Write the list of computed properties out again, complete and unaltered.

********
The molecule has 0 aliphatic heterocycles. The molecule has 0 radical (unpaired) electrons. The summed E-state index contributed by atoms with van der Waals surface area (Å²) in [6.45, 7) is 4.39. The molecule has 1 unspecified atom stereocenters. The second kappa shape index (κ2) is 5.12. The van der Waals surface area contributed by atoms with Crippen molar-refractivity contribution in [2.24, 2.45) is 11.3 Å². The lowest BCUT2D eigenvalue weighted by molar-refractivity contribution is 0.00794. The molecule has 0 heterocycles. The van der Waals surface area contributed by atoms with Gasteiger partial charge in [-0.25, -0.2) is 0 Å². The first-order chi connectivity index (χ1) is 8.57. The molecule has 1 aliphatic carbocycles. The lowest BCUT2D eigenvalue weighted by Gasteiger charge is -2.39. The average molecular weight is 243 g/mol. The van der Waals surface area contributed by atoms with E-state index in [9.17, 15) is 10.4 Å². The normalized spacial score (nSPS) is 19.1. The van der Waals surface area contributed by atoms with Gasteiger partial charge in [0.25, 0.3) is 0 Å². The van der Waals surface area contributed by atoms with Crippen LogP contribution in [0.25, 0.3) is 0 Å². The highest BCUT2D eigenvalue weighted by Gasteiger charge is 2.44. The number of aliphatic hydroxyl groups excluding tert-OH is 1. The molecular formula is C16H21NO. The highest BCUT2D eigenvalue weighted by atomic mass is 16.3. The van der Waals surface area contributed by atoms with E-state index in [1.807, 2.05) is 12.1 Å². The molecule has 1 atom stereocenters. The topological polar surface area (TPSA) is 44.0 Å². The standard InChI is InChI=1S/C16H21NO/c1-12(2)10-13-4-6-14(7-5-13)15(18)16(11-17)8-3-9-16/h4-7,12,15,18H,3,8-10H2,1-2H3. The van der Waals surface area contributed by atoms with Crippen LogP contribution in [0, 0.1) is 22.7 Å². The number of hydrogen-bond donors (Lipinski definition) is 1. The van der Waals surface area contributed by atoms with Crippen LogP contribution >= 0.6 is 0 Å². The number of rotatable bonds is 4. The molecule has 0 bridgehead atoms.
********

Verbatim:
The molecule has 0 aliphatic heterocycles. The molecule has 0 radical (unpaired) electrons. The summed E-state index contributed by atoms with van der Waals surface area (Å²) in [6.45, 7) is 4.39. The molecule has 1 unspecified atom stereocenters. The second kappa shape index (κ2) is 5.12. The van der Waals surface area contributed by atoms with Crippen molar-refractivity contribution in [2.24, 2.45) is 11.3 Å². The lowest BCUT2D eigenvalue weighted by molar-refractivity contribution is 0.00794. The molecule has 0 heterocycles. The van der Waals surface area contributed by atoms with Gasteiger partial charge in [-0.25, -0.2) is 0 Å². The first-order chi connectivity index (χ1) is 8.57. The molecule has 1 aliphatic carbocycles. The lowest BCUT2D eigenvalue weighted by Gasteiger charge is -2.39. The average molecular weight is 243 g/mol. The van der Waals surface area contributed by atoms with E-state index in [9.17, 15) is 10.4 Å². The normalized spacial score (nSPS) is 19.1. The van der Waals surface area contributed by atoms with Gasteiger partial charge in [0.25, 0.3) is 0 Å². The van der Waals surface area contributed by atoms with Crippen LogP contribution in [0.25, 0.3) is 0 Å². The highest BCUT2D eigenvalue weighted by Gasteiger charge is 2.44. The number of aliphatic hydroxyl groups excluding tert-OH is 1. The molecular formula is C16H21NO. The highest BCUT2D eigenvalue weighted by atomic mass is 16.3. The van der Waals surface area contributed by atoms with E-state index in [1.807, 2.05) is 12.1 Å². The molecule has 1 atom stereocenters. The topological polar surface area (TPSA) is 44.0 Å². The standard InChI is InChI=1S/C16H21NO/c1-12(2)10-13-4-6-14(7-5-13)15(18)16(11-17)8-3-9-16/h4-7,12,15,18H,3,8-10H2,1-2H3. The van der Waals surface area contributed by atoms with Crippen LogP contribution in [0, 0.1) is 22.7 Å². The number of hydrogen-bond donors (Lipinski definition) is 1. The van der Waals surface area contributed by atoms with Crippen LogP contribution >= 0.6 is 0 Å². The number of rotatable bonds is 4. The molecule has 0 bridgehead atoms.